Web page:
This month sees the release of the first in our six-volume set of orchestral works by Jean Sibelius. Falling outside his symphonies, violin concerto and tone poems, the works featured on each disc comprise mainly music written for the stage. Volume 2 will be released next month.
At the helm of the project is the conductor Leif Segerstam, acclaimed for his many recordings with numerous orchestras. Here he directs the platinum record-making and award-winning Turku Philharmonic. Together they make superb advocates for the music of their compatriot Jean Sibelius, who was the most significant figure in the formation of Finland's musical identity.
Jean Sibelius was the most significant figure in the formation of Finland’s musical identity. Beyond the famous symphonies and tone poems he was prolific in other genres, including music for the theatre. King Christian II and Kuolema ensured Sibelius’s fame throughout Europe, the latter including the haunting melody (track 2) which would later become the Valse triste. The Two Songs from Twelfth Night contrast the spectre of death with more comical moods, an effect also to be heard in one of Sibelius’s least performed orchestral works, the Overture in A minor.
Watch a video interview with Leif Segerstam on “these very special gems of Sibelius”
Listen to an extract from King Christian II: Serenade
SIBELIUS, J.: Belshazzar’s Feast / Cortège / Overture in E major / Scène de ballet / Menuetto / Processional Turku Philharmonic Orchestra, Segerstam
Alongside the great symphonies and tone poems, music for the theatre played an influential role in Sibelius’s development. From exquisite nocturnal tranquility to the macabre ‘Dance of Life’, Belshazzar’s Feast is an exotic tale of seduction and tragedy to which Sibelius responded with some of his most hauntingly beautiful writing for the stage. The early Menuetto and good-humored Cortège were considered good enough by the composer to be recycled for further stage productions, while the Overture in E and elegantly sinister Scene de Ballet started life as Sibelius’s first attempt at composing a symphony.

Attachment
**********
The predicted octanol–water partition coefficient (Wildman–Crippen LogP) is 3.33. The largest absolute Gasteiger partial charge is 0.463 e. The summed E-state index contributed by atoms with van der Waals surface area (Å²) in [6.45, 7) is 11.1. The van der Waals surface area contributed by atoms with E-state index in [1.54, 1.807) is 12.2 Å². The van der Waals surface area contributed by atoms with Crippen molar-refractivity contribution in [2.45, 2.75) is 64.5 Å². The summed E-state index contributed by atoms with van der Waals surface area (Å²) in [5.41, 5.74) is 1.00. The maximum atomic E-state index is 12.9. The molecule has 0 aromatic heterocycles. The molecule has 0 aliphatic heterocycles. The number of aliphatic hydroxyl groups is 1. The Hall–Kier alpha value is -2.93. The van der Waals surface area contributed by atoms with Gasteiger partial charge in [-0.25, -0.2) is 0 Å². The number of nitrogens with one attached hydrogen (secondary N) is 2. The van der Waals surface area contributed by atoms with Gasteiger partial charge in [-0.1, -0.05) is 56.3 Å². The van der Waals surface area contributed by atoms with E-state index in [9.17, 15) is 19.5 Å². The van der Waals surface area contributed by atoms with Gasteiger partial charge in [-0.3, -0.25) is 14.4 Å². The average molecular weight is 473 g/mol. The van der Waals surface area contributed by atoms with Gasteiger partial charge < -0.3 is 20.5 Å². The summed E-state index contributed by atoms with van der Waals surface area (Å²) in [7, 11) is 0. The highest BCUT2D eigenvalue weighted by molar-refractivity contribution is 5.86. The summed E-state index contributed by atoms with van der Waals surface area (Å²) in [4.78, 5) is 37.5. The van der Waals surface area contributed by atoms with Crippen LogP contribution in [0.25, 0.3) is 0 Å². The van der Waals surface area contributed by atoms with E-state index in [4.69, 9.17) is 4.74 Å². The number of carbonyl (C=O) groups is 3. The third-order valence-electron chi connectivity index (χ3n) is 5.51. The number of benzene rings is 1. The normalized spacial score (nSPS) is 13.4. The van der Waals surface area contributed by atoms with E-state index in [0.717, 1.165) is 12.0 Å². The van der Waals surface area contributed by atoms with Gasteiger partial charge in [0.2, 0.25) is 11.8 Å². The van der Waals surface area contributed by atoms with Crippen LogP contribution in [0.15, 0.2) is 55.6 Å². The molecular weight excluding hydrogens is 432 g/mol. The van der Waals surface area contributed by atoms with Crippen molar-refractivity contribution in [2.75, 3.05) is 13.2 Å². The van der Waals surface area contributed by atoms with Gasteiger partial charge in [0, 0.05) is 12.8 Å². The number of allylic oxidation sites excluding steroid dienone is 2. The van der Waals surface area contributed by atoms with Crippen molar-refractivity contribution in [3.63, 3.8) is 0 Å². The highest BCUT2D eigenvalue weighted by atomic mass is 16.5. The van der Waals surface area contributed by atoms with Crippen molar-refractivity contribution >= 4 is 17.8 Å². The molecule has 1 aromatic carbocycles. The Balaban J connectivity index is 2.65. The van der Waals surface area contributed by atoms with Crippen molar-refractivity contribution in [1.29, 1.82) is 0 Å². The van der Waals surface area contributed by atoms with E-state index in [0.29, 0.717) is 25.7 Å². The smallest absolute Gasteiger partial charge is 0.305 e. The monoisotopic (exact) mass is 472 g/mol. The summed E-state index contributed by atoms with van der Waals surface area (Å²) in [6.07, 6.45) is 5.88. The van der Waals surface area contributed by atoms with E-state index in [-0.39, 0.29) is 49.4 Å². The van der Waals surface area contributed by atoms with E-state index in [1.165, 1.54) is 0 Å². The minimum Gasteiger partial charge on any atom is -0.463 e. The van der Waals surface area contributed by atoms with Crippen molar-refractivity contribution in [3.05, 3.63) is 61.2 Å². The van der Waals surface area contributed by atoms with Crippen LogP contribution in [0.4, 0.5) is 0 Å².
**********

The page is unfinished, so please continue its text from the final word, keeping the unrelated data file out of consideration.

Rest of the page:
Listen to an extract from Overture in E major, JS 145
About the Artists
Leif Segerstam is a conductor, composer, violinist and pianist with a prominent international career. He has conducted in most of the world’s leading opera houses, including the Metropolitan Opera, Covent Garden and La Scala. He has been Chief Conductor of the Turku Philharmonic Orchestra since 2012. In 2004 Leif Segerstam was awarded the annual Finnish State Prize for Music and in 2005 the highly esteemed Sibelius Medal. He has gained wide acclaim for his many recordings with different orchestras. While pursuing his conducting career, Segerstam has also produced an extensive oeuvre as a composer.
The Turku Musical Society, which later formed the Turku Philharmonic Orchestra, was founded in 1790. As the oldest orchestra in Finland, the 74-member ensemble continues to develop and flourish under the baton of renowned conductors. Several of the Turku Philharmonic’s recordings have won platinum and other awards. In 2009 the orchestra was awarded the EMMA Classical Album of the Year for their recording of Pehr Henrik Nordgren's Transient Moods.
The soprano Pia Pajala is known for her versatility, wide vocal range, powerful expression and extensive repertoire. Pia Pajala has appeared in many operatic roles especially in contemporary works. A renowned interpreter of Sibelius and Finnish classical music, she regularly performs with chamber ensembles.
The baritone Waltteri Torikka is quickly establishing himself as one of the most promising new talents in the next generation of opera singers from Finland. He was named Young Musician of the Year 2014 by the Finnish Pro Musica Foundation and is the recipient of the 2013 Martti Talvela Foundation Award.